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Name April 6, 2013 Instructor Course The Banjo in Black Appalachian Music There is a popular impression, in society, that Appalachia is white, and that the history of Appalachian music is white, having its roots in Europe. Actually, however, Black Appalachian music merged the African banjo with the European fiddle, and this formed the instrumental center of Appalachian music (Mazbrow).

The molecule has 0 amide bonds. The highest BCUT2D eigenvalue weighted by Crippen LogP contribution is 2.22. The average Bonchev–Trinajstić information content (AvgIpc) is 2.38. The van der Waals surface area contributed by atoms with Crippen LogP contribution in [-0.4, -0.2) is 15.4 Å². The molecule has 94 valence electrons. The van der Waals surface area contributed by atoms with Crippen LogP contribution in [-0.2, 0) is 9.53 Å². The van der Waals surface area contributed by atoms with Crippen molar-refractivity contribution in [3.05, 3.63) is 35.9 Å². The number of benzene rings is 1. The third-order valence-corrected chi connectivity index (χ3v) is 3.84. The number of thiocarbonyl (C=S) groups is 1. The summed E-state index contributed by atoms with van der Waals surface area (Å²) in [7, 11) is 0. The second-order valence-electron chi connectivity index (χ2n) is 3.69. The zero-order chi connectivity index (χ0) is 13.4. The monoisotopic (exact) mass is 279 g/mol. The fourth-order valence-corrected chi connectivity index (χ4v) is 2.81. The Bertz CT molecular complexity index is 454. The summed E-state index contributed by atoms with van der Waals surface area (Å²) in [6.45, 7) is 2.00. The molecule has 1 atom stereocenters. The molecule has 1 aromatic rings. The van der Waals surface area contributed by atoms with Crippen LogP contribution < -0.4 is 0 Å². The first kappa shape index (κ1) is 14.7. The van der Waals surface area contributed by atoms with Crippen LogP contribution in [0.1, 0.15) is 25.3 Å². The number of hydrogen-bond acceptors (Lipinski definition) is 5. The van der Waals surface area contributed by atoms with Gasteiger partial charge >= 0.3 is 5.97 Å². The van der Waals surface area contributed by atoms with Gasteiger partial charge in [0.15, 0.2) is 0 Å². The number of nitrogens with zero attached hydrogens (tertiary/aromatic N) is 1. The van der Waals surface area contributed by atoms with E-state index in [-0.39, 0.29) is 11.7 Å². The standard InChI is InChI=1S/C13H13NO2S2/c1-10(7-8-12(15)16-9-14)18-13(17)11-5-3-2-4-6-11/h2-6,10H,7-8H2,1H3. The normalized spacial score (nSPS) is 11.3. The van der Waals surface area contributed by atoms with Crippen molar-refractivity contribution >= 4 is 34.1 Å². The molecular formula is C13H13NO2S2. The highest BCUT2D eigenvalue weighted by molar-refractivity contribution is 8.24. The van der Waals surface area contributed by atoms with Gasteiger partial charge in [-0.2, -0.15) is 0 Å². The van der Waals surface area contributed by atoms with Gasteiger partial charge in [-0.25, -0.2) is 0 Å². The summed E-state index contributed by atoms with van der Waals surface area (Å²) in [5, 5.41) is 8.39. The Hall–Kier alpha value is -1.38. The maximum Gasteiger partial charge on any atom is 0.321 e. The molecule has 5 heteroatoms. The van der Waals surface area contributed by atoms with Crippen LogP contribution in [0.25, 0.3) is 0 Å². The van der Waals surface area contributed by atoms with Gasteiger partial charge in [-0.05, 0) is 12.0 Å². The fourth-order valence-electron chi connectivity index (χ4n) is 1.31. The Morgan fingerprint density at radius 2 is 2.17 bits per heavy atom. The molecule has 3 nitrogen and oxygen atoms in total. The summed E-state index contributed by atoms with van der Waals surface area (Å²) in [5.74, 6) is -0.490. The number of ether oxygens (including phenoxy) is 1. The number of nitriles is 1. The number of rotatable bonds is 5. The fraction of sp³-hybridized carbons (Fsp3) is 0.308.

The banjo can have four or five strings and is made from a gourd, used as the sound box, covered with hide or plastic. The instrument developed from African instruments (banjar, bandora, banza) that were introduced by slaves (Banjo). The banjo’s predecessor was played in seventh century Africa (Mazbrow). In the seventeenth century, the instrument consisted of a long pole and attached gourd with three or four strings, made from horsehair, catgut, or hemp plant. At first it was played by West African wandering musicians, but by the eighteenth century was played by slave musicians in the West Indies. Knocking and beating was the style used. Notes began to slide and bend once tuning pegs and a flat board for fingering was added (Banjo). This “banjar” instrument was played in Maryland and Virginia from the mid-eighteenth century. It had a skin head, pegs, and a short thumb string. In Africa, the banjar was played with the talking drums but, in response to a slave uprising in South Carolina, drums and horns became illegal, and the traditional way of playing was adapted to banjar solos (Banjo). The combination of banjo and fiddle, at the core of Appalachian music, was played exclusively by black musicians for about 100 years, before white musicians adopted it (Mazbrow). ...
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